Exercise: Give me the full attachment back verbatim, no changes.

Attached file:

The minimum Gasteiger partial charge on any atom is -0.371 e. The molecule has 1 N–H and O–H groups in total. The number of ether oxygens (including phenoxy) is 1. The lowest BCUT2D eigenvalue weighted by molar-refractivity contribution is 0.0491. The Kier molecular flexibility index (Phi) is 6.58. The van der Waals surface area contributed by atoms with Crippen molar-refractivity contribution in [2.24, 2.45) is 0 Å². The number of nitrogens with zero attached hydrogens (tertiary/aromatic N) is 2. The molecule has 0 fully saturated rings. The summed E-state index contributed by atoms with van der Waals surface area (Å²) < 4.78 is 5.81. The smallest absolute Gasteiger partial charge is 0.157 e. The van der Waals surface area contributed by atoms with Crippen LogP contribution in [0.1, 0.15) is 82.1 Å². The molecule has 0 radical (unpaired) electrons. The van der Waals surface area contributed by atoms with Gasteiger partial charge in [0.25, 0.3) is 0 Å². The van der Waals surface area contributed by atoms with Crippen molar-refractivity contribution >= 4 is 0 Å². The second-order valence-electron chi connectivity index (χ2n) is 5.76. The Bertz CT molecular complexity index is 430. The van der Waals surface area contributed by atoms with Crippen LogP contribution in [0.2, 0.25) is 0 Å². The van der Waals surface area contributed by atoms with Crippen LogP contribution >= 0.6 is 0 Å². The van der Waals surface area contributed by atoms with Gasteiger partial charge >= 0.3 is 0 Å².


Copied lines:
The minimum Gasteiger partial charge on any atom is -0.371 e. The molecule has 1 N–H and O–H groups in total. The number of ether oxygens (including phenoxy) is 1. The lowest BCUT2D eigenvalue weighted by molar-refractivity contribution is 0.0491. The Kier molecular flexibility index (Phi) is 6.58. The van der Waals surface area contributed by atoms with Crippen molar-refractivity contribution in [2.24, 2.45) is 0 Å². The number of nitrogens with zero attached hydrogens (tertiary/aromatic N) is 2. The molecule has 0 fully saturated rings. The summed E-state index contributed by atoms with van der Waals surface area (Å²) < 4.78 is 5.81. The smallest absolute Gasteiger partial charge is 0.157 e. The van der Waals surface area contributed by atoms with Crippen LogP contribution in [0.1, 0.15) is 82.1 Å². The molecule has 0 radical (unpaired) electrons. The van der Waals surface area contributed by atoms with Gasteiger partial charge in [0.25, 0.3) is 0 Å². The van der Waals surface area contributed by atoms with Crippen molar-refractivity contribution >= 4 is 0 Å². The second-order valence-electron chi connectivity index (χ2n) is 5.76. The Bertz CT molecular complexity index is 430. The van der Waals surface area contributed by atoms with Crippen LogP contribution in [0.2, 0.25) is 0 Å². The van der Waals surface area contributed by atoms with Crippen LogP contribution >= 0.6 is 0 Å². The van der Waals surface area contributed by atoms with Gasteiger partial charge >= 0.3 is 0 Å².